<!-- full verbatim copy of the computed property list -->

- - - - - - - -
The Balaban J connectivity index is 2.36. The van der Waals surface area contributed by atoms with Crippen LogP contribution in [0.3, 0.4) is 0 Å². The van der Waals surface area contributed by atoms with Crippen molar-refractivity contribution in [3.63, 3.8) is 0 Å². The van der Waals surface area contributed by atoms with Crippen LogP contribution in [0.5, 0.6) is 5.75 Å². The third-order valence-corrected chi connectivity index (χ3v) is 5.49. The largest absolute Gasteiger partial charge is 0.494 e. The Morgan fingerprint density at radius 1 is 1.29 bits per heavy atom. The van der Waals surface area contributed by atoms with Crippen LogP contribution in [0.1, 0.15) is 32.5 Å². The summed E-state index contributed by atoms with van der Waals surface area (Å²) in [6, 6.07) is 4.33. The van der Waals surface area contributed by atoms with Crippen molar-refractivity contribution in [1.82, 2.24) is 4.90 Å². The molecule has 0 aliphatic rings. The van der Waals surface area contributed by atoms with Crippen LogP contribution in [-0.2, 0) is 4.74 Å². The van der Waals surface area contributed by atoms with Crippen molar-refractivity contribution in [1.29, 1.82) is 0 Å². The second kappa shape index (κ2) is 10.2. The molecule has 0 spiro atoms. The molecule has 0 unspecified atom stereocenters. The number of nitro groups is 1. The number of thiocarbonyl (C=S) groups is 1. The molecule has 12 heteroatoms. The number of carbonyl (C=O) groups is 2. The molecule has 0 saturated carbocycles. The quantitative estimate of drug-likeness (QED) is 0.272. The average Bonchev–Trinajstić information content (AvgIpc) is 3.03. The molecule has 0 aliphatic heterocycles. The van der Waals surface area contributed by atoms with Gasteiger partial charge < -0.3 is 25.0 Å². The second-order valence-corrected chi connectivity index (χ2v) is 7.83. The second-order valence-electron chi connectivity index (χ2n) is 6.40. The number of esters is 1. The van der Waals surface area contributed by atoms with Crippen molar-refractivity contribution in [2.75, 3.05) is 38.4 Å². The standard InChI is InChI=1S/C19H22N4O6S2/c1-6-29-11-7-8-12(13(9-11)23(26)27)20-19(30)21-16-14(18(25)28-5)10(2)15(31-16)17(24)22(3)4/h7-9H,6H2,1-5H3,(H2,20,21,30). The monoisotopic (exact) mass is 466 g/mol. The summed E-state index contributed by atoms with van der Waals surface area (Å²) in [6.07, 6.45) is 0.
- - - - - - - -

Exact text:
The Balaban J connectivity index is 2.36. The van der Waals surface area contributed by atoms with Crippen LogP contribution in [0.3, 0.4) is 0 Å². The van der Waals surface area contributed by atoms with Crippen molar-refractivity contribution in [3.63, 3.8) is 0 Å². The van der Waals surface area contributed by atoms with Crippen LogP contribution in [0.5, 0.6) is 5.75 Å². The third-order valence-corrected chi connectivity index (χ3v) is 5.49. The largest absolute Gasteiger partial charge is 0.494 e. The Morgan fingerprint density at radius 1 is 1.29 bits per heavy atom. The van der Waals surface area contributed by atoms with Crippen LogP contribution in [0.1, 0.15) is 32.5 Å². The summed E-state index contributed by atoms with van der Waals surface area (Å²) in [6, 6.07) is 4.33. The van der Waals surface area contributed by atoms with Crippen molar-refractivity contribution in [1.82, 2.24) is 4.90 Å². The molecule has 0 aliphatic rings. The van der Waals surface area contributed by atoms with Crippen LogP contribution in [-0.2, 0) is 4.74 Å². The van der Waals surface area contributed by atoms with Crippen molar-refractivity contribution in [1.29, 1.82) is 0 Å². The second kappa shape index (κ2) is 10.2. The molecule has 0 spiro atoms. The molecule has 0 unspecified atom stereocenters. The number of nitro groups is 1. The number of thiocarbonyl (C=S) groups is 1. The molecule has 12 heteroatoms. The number of carbonyl (C=O) groups is 2. The molecule has 0 saturated carbocycles. The quantitative estimate of drug-likeness (QED) is 0.272. The average Bonchev–Trinajstić information content (AvgIpc) is 3.03. The molecule has 0 aliphatic heterocycles. The van der Waals surface area contributed by atoms with Gasteiger partial charge < -0.3 is 25.0 Å². The second-order valence-corrected chi connectivity index (χ2v) is 7.83. The second-order valence-electron chi connectivity index (χ2n) is 6.40. The number of esters is 1. The van der Waals surface area contributed by atoms with Crippen molar-refractivity contribution in [2.75, 3.05) is 38.4 Å². The standard InChI is InChI=1S/C19H22N4O6S2/c1-6-29-11-7-8-12(13(9-11)23(26)27)20-19(30)21-16-14(18(25)28-5)10(2)15(31-16)17(24)22(3)4/h7-9H,6H2,1-5H3,(H2,20,21,30). The monoisotopic (exact) mass is 466 g/mol. The summed E-state index contributed by atoms with van der Waals surface area (Å²) in [6.07, 6.45) is 0.